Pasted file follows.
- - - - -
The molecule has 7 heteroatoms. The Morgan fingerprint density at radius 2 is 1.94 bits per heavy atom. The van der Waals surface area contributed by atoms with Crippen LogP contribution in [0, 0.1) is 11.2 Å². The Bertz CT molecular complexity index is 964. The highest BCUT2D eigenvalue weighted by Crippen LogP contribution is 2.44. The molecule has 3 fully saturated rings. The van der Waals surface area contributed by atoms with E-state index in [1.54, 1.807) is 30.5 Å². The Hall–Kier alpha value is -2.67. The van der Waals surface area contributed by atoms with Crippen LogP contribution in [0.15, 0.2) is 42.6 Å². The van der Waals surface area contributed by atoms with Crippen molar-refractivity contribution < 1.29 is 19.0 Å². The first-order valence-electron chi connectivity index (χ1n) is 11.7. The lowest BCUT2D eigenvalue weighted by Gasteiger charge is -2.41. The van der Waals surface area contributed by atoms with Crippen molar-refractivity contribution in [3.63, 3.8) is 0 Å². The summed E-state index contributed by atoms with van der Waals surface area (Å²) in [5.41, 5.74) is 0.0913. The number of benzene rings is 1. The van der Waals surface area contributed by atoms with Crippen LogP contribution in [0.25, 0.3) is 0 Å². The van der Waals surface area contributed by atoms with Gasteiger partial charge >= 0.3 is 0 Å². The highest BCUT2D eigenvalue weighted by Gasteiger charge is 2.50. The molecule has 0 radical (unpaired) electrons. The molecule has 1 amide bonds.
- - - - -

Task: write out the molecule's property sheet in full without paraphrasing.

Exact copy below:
The molecule has 7 heteroatoms. The Morgan fingerprint density at radius 2 is 1.94 bits per heavy atom. The van der Waals surface area contributed by atoms with Crippen LogP contribution in [0, 0.1) is 11.2 Å². The Bertz CT molecular complexity index is 964. The highest BCUT2D eigenvalue weighted by Crippen LogP contribution is 2.44. The molecule has 3 fully saturated rings. The van der Waals surface area contributed by atoms with E-state index in [1.54, 1.807) is 30.5 Å². The Hall–Kier alpha value is -2.67. The van der Waals surface area contributed by atoms with Crippen LogP contribution in [0.15, 0.2) is 42.6 Å². The van der Waals surface area contributed by atoms with Crippen molar-refractivity contribution < 1.29 is 19.0 Å². The first-order valence-electron chi connectivity index (χ1n) is 11.7. The lowest BCUT2D eigenvalue weighted by Gasteiger charge is -2.41. The van der Waals surface area contributed by atoms with Crippen molar-refractivity contribution in [3.63, 3.8) is 0 Å². The summed E-state index contributed by atoms with van der Waals surface area (Å²) in [5.41, 5.74) is 0.0913. The number of benzene rings is 1. The van der Waals surface area contributed by atoms with Crippen LogP contribution in [0.25, 0.3) is 0 Å². The van der Waals surface area contributed by atoms with Gasteiger partial charge >= 0.3 is 0 Å². The highest BCUT2D eigenvalue weighted by Gasteiger charge is 2.50. The molecule has 0 radical (unpaired) electrons. The molecule has 1 amide bonds.